Name: Michael Alan Gwin
Firm: Rothschild Doyno Collaborative
Family: Wife Renee and three boys Jordan, Rowan, and Nolan
Years in practice: 20 years
Education: Virginia Tech – I wasn’t familiar with Virginia Tech when I was in high school. I found my way there through running rather than architecture. I was recruited for their track team and started into architecture at the second year level. After my freshman year, I participated in their summer architecture program. This was a rigorous program that created an opportunity for people to get into the architecture school program. It was two sessions long, after the first session we had close to half of the 50 or so people that started! From there 4 or 5 of us got selected into the second year of the architecture program skipping the first year. I think as a group we established a work ethic that helped us excel all the way through the completion of the 5-year bachelor of architecture program.
Your first job: As a young boy I spent a lot of time with my one grandfather helping him with his farm. We set up a sweet corn business when I was around 10 years old. We split the profits, where I earned 50% from sales and he earned 50% for crops and equipment. I started selling to friends and family then to neighbors and eventually to the local groceries and food markets. It was a farmer’s dozen (13 ears of corn for a dollar back then) and a satisfied customer was job #1.
Project you’re proudest of: Sant Lespwa, The Center of Hope in Haiti. The project demonstrated a collaborative design process with the community. The project began in Haiti with the local youth, community leaders, and client group representatives. We learned a lot from the community about how they build with their heritage of craft, and how they live both socially and in relation to the environmental conditions. We then designed a self-sustaining place in response to what we learned. The result was a meaningful project built by the community members who learned construction trade skills and gained a sense of pride and ownership through the act of building. AIA National recognized it with its’ highest honor for a built project. It received an AIA National Honor Award for design excellence in 2016.
What have you always wanted to ask your clients? How did we do? We do this in many ways but often get caught up in the next thing in front of us…. I think taking more time to stop the world and listen to how we did and how the built environment is serving people is valuable.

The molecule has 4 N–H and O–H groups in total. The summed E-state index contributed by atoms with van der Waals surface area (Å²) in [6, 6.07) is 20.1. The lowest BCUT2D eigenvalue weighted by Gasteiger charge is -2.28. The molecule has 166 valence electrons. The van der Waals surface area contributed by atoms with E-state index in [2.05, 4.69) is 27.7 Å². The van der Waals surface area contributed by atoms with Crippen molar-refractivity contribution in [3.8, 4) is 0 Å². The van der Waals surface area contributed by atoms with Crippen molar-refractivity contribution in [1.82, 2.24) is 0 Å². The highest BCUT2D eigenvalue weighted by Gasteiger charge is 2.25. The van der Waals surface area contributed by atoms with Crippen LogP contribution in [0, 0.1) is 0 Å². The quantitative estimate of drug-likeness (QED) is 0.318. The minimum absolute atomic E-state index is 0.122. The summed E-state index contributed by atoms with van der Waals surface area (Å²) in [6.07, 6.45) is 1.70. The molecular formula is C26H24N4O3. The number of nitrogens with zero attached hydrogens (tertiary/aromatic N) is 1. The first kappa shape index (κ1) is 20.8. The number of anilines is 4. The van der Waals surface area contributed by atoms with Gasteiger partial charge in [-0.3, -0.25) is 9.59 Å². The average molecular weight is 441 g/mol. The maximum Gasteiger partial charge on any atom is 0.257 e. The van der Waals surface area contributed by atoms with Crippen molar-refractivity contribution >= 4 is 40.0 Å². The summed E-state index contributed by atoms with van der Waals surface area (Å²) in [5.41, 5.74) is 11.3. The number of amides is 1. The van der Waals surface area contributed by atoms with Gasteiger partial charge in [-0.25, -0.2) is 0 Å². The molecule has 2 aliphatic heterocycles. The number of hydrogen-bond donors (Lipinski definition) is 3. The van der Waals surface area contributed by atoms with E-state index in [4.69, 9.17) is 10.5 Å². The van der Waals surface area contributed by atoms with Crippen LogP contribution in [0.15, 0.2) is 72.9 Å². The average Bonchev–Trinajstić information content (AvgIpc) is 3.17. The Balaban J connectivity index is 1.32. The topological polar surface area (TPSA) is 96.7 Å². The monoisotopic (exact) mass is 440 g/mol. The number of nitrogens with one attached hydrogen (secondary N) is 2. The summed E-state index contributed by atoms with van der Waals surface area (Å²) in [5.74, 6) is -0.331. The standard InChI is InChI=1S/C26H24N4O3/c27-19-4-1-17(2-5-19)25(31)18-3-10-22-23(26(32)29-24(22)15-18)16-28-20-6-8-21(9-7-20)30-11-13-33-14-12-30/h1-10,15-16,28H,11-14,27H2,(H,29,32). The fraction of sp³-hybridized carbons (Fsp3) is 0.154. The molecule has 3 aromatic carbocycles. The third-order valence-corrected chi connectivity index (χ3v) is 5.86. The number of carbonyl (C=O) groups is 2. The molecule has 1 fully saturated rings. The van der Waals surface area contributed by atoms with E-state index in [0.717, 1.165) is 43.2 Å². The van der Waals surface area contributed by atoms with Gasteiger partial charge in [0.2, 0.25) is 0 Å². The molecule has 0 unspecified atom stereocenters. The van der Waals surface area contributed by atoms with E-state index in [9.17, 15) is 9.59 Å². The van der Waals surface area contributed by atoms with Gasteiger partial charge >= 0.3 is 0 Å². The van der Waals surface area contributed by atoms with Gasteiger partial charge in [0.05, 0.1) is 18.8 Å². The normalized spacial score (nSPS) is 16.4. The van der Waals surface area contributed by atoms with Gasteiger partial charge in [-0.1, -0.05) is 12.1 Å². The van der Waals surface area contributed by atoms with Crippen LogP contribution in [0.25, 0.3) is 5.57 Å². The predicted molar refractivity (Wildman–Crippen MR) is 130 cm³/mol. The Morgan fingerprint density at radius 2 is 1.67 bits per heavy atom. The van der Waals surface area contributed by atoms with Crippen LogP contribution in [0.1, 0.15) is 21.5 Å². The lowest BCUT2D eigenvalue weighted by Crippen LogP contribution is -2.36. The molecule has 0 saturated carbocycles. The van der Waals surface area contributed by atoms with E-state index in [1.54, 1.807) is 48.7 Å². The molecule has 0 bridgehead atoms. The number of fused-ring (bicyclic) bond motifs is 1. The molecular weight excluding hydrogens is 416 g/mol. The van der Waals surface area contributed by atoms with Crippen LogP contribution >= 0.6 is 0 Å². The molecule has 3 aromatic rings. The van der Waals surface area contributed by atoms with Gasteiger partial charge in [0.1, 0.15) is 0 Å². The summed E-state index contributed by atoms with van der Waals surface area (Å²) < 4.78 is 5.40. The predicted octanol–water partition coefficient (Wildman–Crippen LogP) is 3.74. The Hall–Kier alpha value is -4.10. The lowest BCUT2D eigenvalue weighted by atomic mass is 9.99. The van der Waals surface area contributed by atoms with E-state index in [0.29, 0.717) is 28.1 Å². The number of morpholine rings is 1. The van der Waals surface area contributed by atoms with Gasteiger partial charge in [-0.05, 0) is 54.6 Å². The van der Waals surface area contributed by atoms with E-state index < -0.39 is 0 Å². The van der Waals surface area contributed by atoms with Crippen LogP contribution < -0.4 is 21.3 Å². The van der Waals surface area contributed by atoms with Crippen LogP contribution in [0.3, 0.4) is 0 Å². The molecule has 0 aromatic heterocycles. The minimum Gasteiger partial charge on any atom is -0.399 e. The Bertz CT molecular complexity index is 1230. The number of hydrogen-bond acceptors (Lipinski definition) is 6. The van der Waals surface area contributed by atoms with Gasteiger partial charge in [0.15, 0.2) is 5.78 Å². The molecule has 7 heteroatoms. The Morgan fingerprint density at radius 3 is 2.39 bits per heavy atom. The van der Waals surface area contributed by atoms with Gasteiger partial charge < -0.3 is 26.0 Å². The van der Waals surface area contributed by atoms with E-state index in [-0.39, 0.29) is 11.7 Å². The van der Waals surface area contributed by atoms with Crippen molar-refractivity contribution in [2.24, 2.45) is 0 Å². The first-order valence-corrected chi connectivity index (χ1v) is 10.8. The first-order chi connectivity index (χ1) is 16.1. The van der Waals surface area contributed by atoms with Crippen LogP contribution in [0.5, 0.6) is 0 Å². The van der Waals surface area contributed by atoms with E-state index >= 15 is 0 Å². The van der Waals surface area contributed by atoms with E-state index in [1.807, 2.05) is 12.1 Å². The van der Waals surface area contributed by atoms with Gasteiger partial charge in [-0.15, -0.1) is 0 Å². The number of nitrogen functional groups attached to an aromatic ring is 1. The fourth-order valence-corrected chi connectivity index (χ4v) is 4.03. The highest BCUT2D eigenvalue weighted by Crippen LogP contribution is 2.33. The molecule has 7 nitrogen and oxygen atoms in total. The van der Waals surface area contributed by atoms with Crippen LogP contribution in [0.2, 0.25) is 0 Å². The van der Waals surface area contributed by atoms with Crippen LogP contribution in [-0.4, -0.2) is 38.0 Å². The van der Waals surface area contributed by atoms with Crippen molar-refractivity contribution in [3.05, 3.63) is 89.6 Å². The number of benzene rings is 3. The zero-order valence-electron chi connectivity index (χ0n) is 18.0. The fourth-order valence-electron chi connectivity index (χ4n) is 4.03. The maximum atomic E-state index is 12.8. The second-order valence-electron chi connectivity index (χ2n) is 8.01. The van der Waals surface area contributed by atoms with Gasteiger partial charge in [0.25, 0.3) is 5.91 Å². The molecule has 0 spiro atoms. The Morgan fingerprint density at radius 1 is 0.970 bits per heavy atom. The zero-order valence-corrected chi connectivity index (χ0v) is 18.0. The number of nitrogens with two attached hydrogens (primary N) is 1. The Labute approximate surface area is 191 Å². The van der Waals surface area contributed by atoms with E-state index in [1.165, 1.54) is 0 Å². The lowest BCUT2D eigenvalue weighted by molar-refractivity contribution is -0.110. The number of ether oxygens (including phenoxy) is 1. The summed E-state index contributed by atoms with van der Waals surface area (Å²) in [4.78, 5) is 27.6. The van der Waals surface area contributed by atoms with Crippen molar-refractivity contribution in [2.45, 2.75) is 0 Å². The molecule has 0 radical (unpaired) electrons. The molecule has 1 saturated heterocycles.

Favorite tool (can be digital, drafting, physical,…): I would have to say the mason’s trowel. My father is a master mason, now at retirement age…..but I’m not sure a craftsperson ever really retires! It always amazes me how such a simple tool with a skilled hand can create such wonders.
How do you approach creative problem solving? I look at how the whole system is working together. I learned this through practice in building a car when I was a teenager. Once you understand how the whole is working as a system you can confidently approach each part knowing it’s relationship. Often we hesitate or don’t go all in with creativity and opportunities in the situation when we can’t understand how the mechanics need to perform for a successful outcome.
Architect you’d like to have a drink with: Lawrence Scarpa, of Brooks + Scarpa in Los Angeles, California. I have always admired his unique mix of design excellence skill, social responsibility, stewardship, and service to the profession….and he seems like an approachable and fun person to be around.
Best gift to give an architect: Time and money to travel. I learned from a young age that travel increases perspective and opens the mind to possibilities. Again much like architecture school, running was the connection point for me. As a young boy in Jr High and High School, I would qualify for regional and national championship track meets which took me all around the country. I was part of a team, where we all had to fundraise to pay for our own travels.
If you hadn’t become an architect, what would you have been? I would have been a builder for a profession. Growing up in a family of builders, I’d have to say that is where my roots in architecture come from. It could have easily been a path to follow as my profession. My other grandfather built a successful construction company in the New Castle / Youngstown area. This is where my father started out. I grew up working alongside my father and continued working in construction with him as he started his own general construction business. We still work alongside each other to this day on construction projects. Most recently this past year, we performed the general contractor role and self-performed work on our new home…..This was with a lot of help from others of course!
If you could live anywhere in the world, where? I hope that I still have a lot of travels ahead of me to see new places. When I’m ready to slow down someday I’ll think about this one more!
What’s on your iPod/Pandora/Spotify? I do use Pandora a lot…..stations are pretty eclectic and often relate to the type of activity I’m doing. Scrolling through it some that pop out include; Jack Johnson Radio, David Gray, Classical Radio, Bossa Nova Radio,U2 Radio, Dave Matthews, the occasional stations like Metallica and Rage Against the Machine, and stations that my kids have added with names like “I like to move it”.
The secret to my success: Keep going! I have always treated it like running a race. Accept the “butterfly nerve” feeling before the start, begin strong, find your pace, maintain a smooth form and breathing, begin to push it, tell yourself you can keep going, see the finish line, go even stronger, cross the finish line knowing you did the best you could possibly do.
Advice to young architects: Understand the value of being part of a team. “You can go fast alone or you can go far together”.